Whole-Tan-thesis-2013.pdf (1.33 MB)
Child trafficking : an international problem
thesisposted on 2023-05-26, 01:26 authored by Tan, SPY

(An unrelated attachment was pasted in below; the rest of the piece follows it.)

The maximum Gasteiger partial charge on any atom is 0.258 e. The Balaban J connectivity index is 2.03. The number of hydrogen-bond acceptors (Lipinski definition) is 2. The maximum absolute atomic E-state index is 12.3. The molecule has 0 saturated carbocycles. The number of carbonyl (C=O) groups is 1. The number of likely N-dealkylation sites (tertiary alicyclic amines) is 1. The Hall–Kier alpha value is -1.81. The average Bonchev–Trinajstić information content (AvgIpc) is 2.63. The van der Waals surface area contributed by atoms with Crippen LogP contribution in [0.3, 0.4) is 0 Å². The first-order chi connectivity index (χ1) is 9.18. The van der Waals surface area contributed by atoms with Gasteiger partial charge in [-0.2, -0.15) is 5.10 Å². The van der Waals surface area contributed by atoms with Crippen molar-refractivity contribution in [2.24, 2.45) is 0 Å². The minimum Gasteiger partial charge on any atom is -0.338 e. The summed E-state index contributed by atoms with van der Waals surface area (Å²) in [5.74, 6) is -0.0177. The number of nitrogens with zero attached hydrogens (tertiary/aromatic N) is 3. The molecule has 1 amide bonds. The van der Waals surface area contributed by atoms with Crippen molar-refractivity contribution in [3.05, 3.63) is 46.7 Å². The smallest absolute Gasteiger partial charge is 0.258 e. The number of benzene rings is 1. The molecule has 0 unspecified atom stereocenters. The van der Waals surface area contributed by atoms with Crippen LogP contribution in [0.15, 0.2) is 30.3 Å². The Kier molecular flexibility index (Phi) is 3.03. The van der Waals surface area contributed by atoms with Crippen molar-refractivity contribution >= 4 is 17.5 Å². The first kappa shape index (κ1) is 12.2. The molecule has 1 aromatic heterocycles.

This thesis focuses on the failure of the international law regime to effectively address child trafficking. There is a need for the establishment of a new international instrument specifically addressing the trafficking in children, separate from that of the trafficking in adults. Chapter one shows that the trafficking in children differs from the trafficking in adults in such significant ways that a new international instrument specific to combating child trafficking is required. The more lucrative nature of child trafficking and the fact that children are trafficked to fulfill a specific demand indicates that child trafficking is not a side business for human traffickers, but is in fact a criminal enterprise on its own. Also, children are more vulnerable to being trafficked and they have different needs and interests with regards to rehabilitation and legal procedures. These needs must be attended to with the establishment of anti-trafficking measures specific to children and only the establishment of an instrument specifically addressing child trafficking will ensure that this happens. In chapter two, the inadequacies of the definition of child trafficking in current international instruments are examined. This centers on the definition of child trafficking in the 2000 Protocol to Prevent, Suppress and Punish Trafficking in Persons, Especially Women and Children, supplementing the United Nations Convention against Transnational Organized Crime. Because the Convention defines child trafficking as a sub-issue to the trafficking in adults, the current definition of child trafficking is limited to transnational organized crime carried out by at least three or more persons; it is neutral with regards to prostitution; and it has limitations on the age of victims. Consequently, this definition is inadequate to effectively combat child trafficking. Chapter three examines the flaws of the patchwork framework of international law addressing child trafficking. These flaws are that each international instrument has a restricted scope, essential human rights provisions in relation to children exist only as an idealistic framework of principles which act as a standard but are difficult to realize, and key provisions and guidelines are discretionary. As a result, the current international law regime is ineffective in combating child trafficking and does not fulfill its purpose in establishing a holistic approach against the trafficking in children. Chapter four discusses the problems in national implementation of the current international framework to address child trafficking. The weaknesses of the current definition of child trafficking have led to a failure to criminalize internal child trafficking as well as to inconsistent national laws concerning prostitution, age of consent and penalties for perpetrators of child trafficking. The difficulty of realizing idealistic principles in international law concerning child trafficking is demonstrated through the implementation of the 'best interests of the child' principle, found in Article 3 of the Convention on the Rights of the Child, into national legal systems. The effect of phrasing key obligations in discretionary language, such as the obligation to 'cooperate and communicate towards the eradication of child trafficking', is revealed in the failure of individual States to effectively cooperate and communicate with non-governmental organizations and border control agencies. Chapter five identifies the weaknesses of the existing enforcement system with regards to child trafficking. There is an unnecessary duplication of work, a lack of focus on child trafficking and each enforcement mechanism has a limited focus. Each is concerned with only certain areas of international law. The enforcement mechanisms also have limitations as the fulfillment of their mandate is dependent on State cooperation which, however, is not based on any hard obligations. Enforcement mechanisms do not compel States to answer for any allegations or proven breaches; they can only monitor progress of national implementation and make recommendations. Moreover, there is a limited accountability of individual States to some of the key mechanisms in this enforcement system with regards to their reporting obligations and other international obligations. In conclusion, chapter six provides recommendations for the improvement of this international regime, starting with the creation of a holistic new international agreement specifically addressing child trafficking. This new international agreement will contain a new definition of child trafficking, improved international obligations addressing the prevention of child trafficking, the protection of victims and the punishment of perpetrators, a financial mechanism to assist developing country States to fulfill their obligations and a new enforcement system dedicated to ensuring the appropriate national implementation of these obligations. The new definition of child trafficking and the prevention, protection and punishment provisions in this new treaty will better assist in implementing more effective anti-child trafficking measures and the new enforcement system would ensure the continuing progress and success of national implementation of these anti-child trafficking measures.
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